licorice


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licorice

(lĭk`ərĭs, –rĭsh), name for a European plant (Glycyrrhiza glabra) of the family Leguminosae (pulsepulse,
in botany, common name for members of the Fabaceae (Leguminosae), a large plant family, called also the pea, or legume, family. Numbering about 650 genera and 17,000 species, the family is third largest, after the asters and the orchids.
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 family) and for the sweet substance obtained from the root. Since early times the root has been used medicinally (for coughs and as a laxative); it is used also in brewing, for confectionery, and for flavoring (e.g., in some tobacco). The licorice plant, a perennial with blue pealike blossoms, is cultivated chiefly in the Middle East. Another species, the wild licorice (G. lepidota), is native to North America; other plants of similar flavor may be called licorice. Licorice is classified in the division MagnoliophytaMagnoliophyta
, division of the plant kingdom consisting of those organisms commonly called the flowering plants, or angiosperms. The angiosperms have leaves, stems, and roots, and vascular, or conducting, tissue (xylem and phloem).
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, class Magnoliopsida, order Rosales, family Leguminosae.
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licorice

[′lik·rəs]
(botany)
Glycyrrhiza glabra. A perennial herb of the legume family (Leguminosae) cultivated for its roots, which when dried provide a product used as a flavoring in medicine, candy, and tobacco and in the manufacture of shoe polish.
McGraw-Hill Dictionary of Scientific & Technical Terms, 6E, Copyright © 2003 by The McGraw-Hill Companies, Inc.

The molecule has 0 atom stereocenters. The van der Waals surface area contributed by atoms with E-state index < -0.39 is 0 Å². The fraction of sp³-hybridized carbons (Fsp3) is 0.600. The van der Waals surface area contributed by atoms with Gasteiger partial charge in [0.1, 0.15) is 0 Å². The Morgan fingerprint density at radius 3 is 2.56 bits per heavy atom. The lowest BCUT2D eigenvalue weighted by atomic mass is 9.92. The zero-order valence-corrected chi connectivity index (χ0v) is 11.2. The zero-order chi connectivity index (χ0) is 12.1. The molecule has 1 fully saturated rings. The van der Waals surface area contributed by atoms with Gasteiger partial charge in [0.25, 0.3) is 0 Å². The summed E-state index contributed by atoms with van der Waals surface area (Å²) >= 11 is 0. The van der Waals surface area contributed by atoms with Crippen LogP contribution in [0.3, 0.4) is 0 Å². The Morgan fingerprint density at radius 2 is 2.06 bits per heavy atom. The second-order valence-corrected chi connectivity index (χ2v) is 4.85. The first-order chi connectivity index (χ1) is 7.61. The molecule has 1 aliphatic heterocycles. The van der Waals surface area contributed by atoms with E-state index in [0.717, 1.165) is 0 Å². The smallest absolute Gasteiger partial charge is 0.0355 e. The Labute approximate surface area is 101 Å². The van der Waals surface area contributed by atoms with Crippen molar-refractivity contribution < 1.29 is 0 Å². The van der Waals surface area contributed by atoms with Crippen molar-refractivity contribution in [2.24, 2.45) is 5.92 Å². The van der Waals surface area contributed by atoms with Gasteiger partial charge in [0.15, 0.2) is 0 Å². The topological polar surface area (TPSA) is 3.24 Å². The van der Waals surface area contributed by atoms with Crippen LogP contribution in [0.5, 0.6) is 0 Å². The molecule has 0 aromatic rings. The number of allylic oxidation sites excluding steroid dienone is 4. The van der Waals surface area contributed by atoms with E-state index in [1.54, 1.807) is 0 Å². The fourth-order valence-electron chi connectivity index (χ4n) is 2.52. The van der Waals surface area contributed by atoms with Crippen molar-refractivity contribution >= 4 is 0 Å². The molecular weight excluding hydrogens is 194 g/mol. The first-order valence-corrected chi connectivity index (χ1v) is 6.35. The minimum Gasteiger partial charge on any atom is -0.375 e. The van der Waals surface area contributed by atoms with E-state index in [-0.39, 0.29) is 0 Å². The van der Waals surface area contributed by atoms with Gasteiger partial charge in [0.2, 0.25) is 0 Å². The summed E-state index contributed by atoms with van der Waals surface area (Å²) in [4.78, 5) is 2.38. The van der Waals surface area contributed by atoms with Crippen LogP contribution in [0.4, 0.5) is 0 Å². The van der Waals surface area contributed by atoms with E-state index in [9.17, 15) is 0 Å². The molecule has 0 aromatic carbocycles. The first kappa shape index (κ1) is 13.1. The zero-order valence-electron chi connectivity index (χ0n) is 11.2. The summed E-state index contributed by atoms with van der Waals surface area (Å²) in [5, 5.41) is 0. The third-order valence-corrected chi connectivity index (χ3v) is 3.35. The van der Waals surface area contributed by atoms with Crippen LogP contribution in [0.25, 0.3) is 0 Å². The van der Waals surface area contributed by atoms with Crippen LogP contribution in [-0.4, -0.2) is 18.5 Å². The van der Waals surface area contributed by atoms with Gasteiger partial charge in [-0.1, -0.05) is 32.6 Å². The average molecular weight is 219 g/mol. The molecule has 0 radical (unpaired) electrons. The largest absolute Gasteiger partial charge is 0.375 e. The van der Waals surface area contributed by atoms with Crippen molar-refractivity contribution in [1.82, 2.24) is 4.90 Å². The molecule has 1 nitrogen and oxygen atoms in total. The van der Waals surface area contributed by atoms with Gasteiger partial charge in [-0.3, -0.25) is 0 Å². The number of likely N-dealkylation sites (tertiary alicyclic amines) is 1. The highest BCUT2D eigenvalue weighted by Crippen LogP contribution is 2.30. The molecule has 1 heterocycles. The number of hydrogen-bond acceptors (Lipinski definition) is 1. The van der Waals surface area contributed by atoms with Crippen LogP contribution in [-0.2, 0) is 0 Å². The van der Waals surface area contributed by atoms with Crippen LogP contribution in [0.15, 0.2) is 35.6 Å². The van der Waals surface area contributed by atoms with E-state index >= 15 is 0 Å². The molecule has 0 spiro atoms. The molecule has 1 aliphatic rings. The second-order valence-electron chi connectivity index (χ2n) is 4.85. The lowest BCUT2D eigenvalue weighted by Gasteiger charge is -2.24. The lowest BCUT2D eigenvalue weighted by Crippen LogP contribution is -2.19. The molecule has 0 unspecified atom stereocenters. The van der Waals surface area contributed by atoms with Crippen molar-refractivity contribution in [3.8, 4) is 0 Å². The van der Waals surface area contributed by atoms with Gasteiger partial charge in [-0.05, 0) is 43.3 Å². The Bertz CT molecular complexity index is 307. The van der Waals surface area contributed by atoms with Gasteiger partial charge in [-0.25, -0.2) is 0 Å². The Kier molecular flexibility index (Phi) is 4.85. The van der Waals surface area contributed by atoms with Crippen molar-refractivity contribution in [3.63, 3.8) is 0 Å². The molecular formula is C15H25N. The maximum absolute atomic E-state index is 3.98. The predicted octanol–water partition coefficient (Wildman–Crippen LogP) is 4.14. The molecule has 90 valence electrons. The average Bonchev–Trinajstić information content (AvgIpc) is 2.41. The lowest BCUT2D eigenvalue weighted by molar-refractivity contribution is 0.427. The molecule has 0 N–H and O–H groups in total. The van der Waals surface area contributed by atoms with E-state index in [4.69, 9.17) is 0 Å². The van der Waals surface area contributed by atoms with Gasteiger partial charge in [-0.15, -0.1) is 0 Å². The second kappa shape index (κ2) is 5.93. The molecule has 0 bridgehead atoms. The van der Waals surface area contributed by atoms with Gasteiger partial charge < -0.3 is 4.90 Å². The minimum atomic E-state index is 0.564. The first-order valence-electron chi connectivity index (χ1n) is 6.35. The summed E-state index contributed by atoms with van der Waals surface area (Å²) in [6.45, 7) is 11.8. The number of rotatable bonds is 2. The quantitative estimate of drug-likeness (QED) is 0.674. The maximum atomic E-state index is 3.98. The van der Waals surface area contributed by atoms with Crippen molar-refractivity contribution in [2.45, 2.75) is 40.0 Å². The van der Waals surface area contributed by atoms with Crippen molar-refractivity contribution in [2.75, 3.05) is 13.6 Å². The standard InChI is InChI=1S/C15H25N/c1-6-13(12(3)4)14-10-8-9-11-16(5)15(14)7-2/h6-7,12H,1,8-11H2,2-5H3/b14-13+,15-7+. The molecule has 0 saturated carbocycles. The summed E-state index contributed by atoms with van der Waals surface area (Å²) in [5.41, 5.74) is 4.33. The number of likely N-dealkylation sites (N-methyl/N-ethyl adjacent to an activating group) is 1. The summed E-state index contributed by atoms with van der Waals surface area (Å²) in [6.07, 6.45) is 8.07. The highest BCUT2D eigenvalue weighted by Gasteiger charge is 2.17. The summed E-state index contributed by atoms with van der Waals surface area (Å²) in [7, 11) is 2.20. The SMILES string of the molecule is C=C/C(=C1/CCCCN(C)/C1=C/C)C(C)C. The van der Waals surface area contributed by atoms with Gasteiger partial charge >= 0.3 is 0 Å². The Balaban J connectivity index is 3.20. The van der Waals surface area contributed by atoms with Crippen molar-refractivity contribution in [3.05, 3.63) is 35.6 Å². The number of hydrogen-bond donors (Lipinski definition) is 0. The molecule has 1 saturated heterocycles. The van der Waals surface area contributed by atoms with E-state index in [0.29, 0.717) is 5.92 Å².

liquorice

(US and Canadian), licorice
1. a perennial Mediterranean leguminous shrub, Glycyrrhiza glabra, having spikes of pale blue flowers and flat red-brown pods
2. the dried root of this plant, used as a laxative and in confectionery
Collins Discovery Encyclopedia, 1st edition © HarperCollins Publishers 2005
References in periodicals archive ?
According to the initial agreement, Azerbaijani supplier will export 2,500-3,000 tons of high quality licorice products to Israel starting from the next season.
Mix half a tablespoon of honey and licorice powder in a glass of lukewarm water
The 84-year-old man visited the emergency department for a high-blood pressure emergency, which was found to be induced by consuming homemade tea made from licorice root.
Licorice consumption as a cause of posterior reversible encephalopathy syndrome: a case report.
After a month of treatment Licorice made a full recovery and although she was healthy enough to find a new home we didn't feel she was quite ready due to how nervous she was.
pylori resistance against antibiotics and the effectiveness of licorice for treating H.
Derived from licorice root (Glycyrrhiza glabra L.) via an advanced patented process, Glavonoid is 100% free from glycyrrhizinic acid and contains 30% licorice glabra polyphenols.
It flows through the cavity and emerges as liquid licorice."
The result showed that licorice (Radix glycyrrhizae) was the most frequently used herb in Chinese Formulae Database, other frequently used herbs including Radix Angelicae Sinensis (Dang gui), Radix et rhizoma ginseng (Ren shen), etc.
The mineralocorticoid stimulation by licorice is reversible, usually recovering within days, but may be sustained for several weeks according to amount taken and individual susceptibility3